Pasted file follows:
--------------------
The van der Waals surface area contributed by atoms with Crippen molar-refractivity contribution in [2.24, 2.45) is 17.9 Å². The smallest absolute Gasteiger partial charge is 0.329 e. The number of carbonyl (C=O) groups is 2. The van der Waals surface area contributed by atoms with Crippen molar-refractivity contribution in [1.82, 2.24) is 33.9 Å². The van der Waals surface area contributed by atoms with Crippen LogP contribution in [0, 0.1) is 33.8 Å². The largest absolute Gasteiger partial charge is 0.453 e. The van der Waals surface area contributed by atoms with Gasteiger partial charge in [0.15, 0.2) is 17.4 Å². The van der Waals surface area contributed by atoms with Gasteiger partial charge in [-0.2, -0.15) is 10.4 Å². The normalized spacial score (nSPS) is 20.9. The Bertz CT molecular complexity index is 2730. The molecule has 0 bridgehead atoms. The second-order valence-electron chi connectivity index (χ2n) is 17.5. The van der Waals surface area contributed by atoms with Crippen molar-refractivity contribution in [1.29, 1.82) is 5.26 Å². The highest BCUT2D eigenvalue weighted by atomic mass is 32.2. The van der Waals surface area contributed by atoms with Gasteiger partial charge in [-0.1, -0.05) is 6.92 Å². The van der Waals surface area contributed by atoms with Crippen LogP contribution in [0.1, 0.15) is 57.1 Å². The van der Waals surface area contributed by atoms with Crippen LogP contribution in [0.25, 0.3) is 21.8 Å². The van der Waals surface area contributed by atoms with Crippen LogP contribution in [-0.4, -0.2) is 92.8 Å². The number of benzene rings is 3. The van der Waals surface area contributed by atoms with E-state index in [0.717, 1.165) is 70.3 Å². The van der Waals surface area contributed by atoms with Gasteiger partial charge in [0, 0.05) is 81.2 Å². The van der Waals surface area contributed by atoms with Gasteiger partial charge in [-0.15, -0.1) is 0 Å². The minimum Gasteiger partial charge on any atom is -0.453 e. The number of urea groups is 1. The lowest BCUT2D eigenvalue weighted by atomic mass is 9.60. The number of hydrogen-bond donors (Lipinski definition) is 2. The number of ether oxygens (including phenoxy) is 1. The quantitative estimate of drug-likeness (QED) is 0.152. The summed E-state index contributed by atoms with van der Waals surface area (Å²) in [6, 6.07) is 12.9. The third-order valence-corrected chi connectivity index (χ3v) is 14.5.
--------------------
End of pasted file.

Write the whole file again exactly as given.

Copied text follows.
The van der Waals surface area contributed by atoms with Crippen molar-refractivity contribution in [2.24, 2.45) is 17.9 Å². The smallest absolute Gasteiger partial charge is 0.329 e. The number of carbonyl (C=O) groups is 2. The van der Waals surface area contributed by atoms with Crippen molar-refractivity contribution in [1.82, 2.24) is 33.9 Å². The van der Waals surface area contributed by atoms with Crippen LogP contribution in [0, 0.1) is 33.8 Å². The largest absolute Gasteiger partial charge is 0.453 e. The van der Waals surface area contributed by atoms with Gasteiger partial charge in [0.15, 0.2) is 17.4 Å². The van der Waals surface area contributed by atoms with Gasteiger partial charge in [-0.2, -0.15) is 10.4 Å². The normalized spacial score (nSPS) is 20.9. The Bertz CT molecular complexity index is 2730. The molecule has 0 bridgehead atoms. The second-order valence-electron chi connectivity index (χ2n) is 17.5. The van der Waals surface area contributed by atoms with Crippen molar-refractivity contribution in [1.29, 1.82) is 5.26 Å². The highest BCUT2D eigenvalue weighted by atomic mass is 32.2. The van der Waals surface area contributed by atoms with Gasteiger partial charge in [-0.1, -0.05) is 6.92 Å². The van der Waals surface area contributed by atoms with Crippen LogP contribution in [0.1, 0.15) is 57.1 Å². The van der Waals surface area contributed by atoms with Crippen LogP contribution in [0.25, 0.3) is 21.8 Å². The van der Waals surface area contributed by atoms with Crippen LogP contribution in [-0.4, -0.2) is 92.8 Å². The number of benzene rings is 3. The van der Waals surface area contributed by atoms with E-state index in [0.717, 1.165) is 70.3 Å². The van der Waals surface area contributed by atoms with Gasteiger partial charge in [0, 0.05) is 81.2 Å². The van der Waals surface area contributed by atoms with Gasteiger partial charge in [-0.15, -0.1) is 0 Å². The minimum Gasteiger partial charge on any atom is -0.453 e. The number of urea groups is 1. The lowest BCUT2D eigenvalue weighted by atomic mass is 9.60. The number of hydrogen-bond donors (Lipinski definition) is 2. The number of ether oxygens (including phenoxy) is 1. The quantitative estimate of drug-likeness (QED) is 0.152. The summed E-state index contributed by atoms with van der Waals surface area (Å²) in [6, 6.07) is 12.9. The third-order valence-corrected chi connectivity index (χ3v) is 14.5.